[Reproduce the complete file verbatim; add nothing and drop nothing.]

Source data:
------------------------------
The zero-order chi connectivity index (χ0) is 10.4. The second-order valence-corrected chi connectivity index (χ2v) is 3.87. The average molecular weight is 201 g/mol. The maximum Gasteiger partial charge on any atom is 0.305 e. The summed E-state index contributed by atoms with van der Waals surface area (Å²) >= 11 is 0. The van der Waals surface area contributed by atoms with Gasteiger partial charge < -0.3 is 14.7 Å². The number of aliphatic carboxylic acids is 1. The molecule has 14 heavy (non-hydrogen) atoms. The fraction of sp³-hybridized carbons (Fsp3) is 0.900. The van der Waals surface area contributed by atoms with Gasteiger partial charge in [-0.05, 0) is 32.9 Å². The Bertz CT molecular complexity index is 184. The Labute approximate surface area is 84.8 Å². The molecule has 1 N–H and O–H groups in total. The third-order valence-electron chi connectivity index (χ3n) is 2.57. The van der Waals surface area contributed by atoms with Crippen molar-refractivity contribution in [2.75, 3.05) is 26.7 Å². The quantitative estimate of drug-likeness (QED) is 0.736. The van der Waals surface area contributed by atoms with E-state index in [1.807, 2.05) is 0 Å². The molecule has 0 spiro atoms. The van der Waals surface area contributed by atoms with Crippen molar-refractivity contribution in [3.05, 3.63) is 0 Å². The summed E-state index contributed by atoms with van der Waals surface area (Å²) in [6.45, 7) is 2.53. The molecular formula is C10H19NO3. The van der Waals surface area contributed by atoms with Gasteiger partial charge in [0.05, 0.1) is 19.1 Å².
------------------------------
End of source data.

The zero-order chi connectivity index (χ0) is 10.4. The second-order valence-corrected chi connectivity index (χ2v) is 3.87. The average molecular weight is 201 g/mol. The maximum Gasteiger partial charge on any atom is 0.305 e. The summed E-state index contributed by atoms with van der Waals surface area (Å²) >= 11 is 0. The van der Waals surface area contributed by atoms with Gasteiger partial charge < -0.3 is 14.7 Å². The number of aliphatic carboxylic acids is 1. The molecule has 14 heavy (non-hydrogen) atoms. The fraction of sp³-hybridized carbons (Fsp3) is 0.900. The van der Waals surface area contributed by atoms with Gasteiger partial charge in [-0.05, 0) is 32.9 Å². The Bertz CT molecular complexity index is 184. The Labute approximate surface area is 84.8 Å². The molecule has 1 N–H and O–H groups in total. The third-order valence-electron chi connectivity index (χ3n) is 2.57. The van der Waals surface area contributed by atoms with Crippen molar-refractivity contribution in [2.75, 3.05) is 26.7 Å². The quantitative estimate of drug-likeness (QED) is 0.736. The van der Waals surface area contributed by atoms with E-state index in [1.807, 2.05) is 0 Å². The molecule has 0 spiro atoms. The van der Waals surface area contributed by atoms with Crippen molar-refractivity contribution in [3.05, 3.63) is 0 Å². The summed E-state index contributed by atoms with van der Waals surface area (Å²) in [6.45, 7) is 2.53. The molecular formula is C10H19NO3. The van der Waals surface area contributed by atoms with Gasteiger partial charge in [0.05, 0.1) is 19.1 Å².